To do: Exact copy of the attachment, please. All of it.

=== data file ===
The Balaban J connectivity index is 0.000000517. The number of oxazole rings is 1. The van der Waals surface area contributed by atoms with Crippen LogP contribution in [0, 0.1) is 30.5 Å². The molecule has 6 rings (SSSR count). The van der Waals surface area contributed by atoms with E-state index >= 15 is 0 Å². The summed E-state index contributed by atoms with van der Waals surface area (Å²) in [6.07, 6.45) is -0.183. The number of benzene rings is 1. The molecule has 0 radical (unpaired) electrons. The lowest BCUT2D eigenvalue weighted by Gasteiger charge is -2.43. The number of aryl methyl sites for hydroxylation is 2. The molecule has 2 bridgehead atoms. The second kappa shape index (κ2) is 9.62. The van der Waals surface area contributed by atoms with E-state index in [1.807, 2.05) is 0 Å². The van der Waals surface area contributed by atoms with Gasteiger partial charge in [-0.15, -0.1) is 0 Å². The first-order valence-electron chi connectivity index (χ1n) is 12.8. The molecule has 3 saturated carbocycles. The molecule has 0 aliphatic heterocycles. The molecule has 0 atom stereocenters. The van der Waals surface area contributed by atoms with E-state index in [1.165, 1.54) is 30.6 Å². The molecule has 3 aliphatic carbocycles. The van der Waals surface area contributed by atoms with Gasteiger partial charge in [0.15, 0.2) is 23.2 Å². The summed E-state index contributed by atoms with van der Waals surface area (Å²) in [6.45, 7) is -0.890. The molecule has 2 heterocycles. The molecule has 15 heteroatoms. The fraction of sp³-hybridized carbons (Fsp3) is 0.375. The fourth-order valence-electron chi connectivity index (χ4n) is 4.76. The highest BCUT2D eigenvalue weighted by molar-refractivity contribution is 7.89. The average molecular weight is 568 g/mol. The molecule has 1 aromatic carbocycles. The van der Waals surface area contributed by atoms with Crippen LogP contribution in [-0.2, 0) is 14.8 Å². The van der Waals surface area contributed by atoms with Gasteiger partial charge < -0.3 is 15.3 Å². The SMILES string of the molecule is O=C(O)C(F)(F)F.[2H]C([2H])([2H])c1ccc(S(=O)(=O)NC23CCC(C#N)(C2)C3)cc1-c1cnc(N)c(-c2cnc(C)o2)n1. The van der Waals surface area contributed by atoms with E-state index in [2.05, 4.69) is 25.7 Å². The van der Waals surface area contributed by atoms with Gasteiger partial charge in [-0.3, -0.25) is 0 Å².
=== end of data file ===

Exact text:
The Balaban J connectivity index is 0.000000517. The number of oxazole rings is 1. The van der Waals surface area contributed by atoms with Crippen LogP contribution in [0, 0.1) is 30.5 Å². The molecule has 6 rings (SSSR count). The van der Waals surface area contributed by atoms with E-state index >= 15 is 0 Å². The summed E-state index contributed by atoms with van der Waals surface area (Å²) in [6.07, 6.45) is -0.183. The number of benzene rings is 1. The molecule has 0 radical (unpaired) electrons. The lowest BCUT2D eigenvalue weighted by Gasteiger charge is -2.43. The number of aryl methyl sites for hydroxylation is 2. The molecule has 2 bridgehead atoms. The second kappa shape index (κ2) is 9.62. The van der Waals surface area contributed by atoms with E-state index in [1.807, 2.05) is 0 Å². The van der Waals surface area contributed by atoms with Gasteiger partial charge in [-0.15, -0.1) is 0 Å². The first-order valence-electron chi connectivity index (χ1n) is 12.8. The molecule has 3 saturated carbocycles. The molecule has 0 aliphatic heterocycles. The molecule has 0 atom stereocenters. The van der Waals surface area contributed by atoms with E-state index in [1.165, 1.54) is 30.6 Å². The molecule has 3 aliphatic carbocycles. The van der Waals surface area contributed by atoms with Gasteiger partial charge in [0.15, 0.2) is 23.2 Å². The summed E-state index contributed by atoms with van der Waals surface area (Å²) in [6.45, 7) is -0.890. The molecule has 2 heterocycles. The molecule has 15 heteroatoms. The fraction of sp³-hybridized carbons (Fsp3) is 0.375. The fourth-order valence-electron chi connectivity index (χ4n) is 4.76. The highest BCUT2D eigenvalue weighted by molar-refractivity contribution is 7.89. The average molecular weight is 568 g/mol. The molecule has 1 aromatic carbocycles. The van der Waals surface area contributed by atoms with Crippen LogP contribution in [-0.2, 0) is 14.8 Å². The van der Waals surface area contributed by atoms with Gasteiger partial charge < -0.3 is 15.3 Å². The SMILES string of the molecule is O=C(O)C(F)(F)F.[2H]C([2H])([2H])c1ccc(S(=O)(=O)NC23CCC(C#N)(C2)C3)cc1-c1cnc(N)c(-c2cnc(C)o2)n1. The van der Waals surface area contributed by atoms with E-state index in [2.05, 4.69) is 25.7 Å². The van der Waals surface area contributed by atoms with Gasteiger partial charge in [-0.3, -0.25) is 0 Å².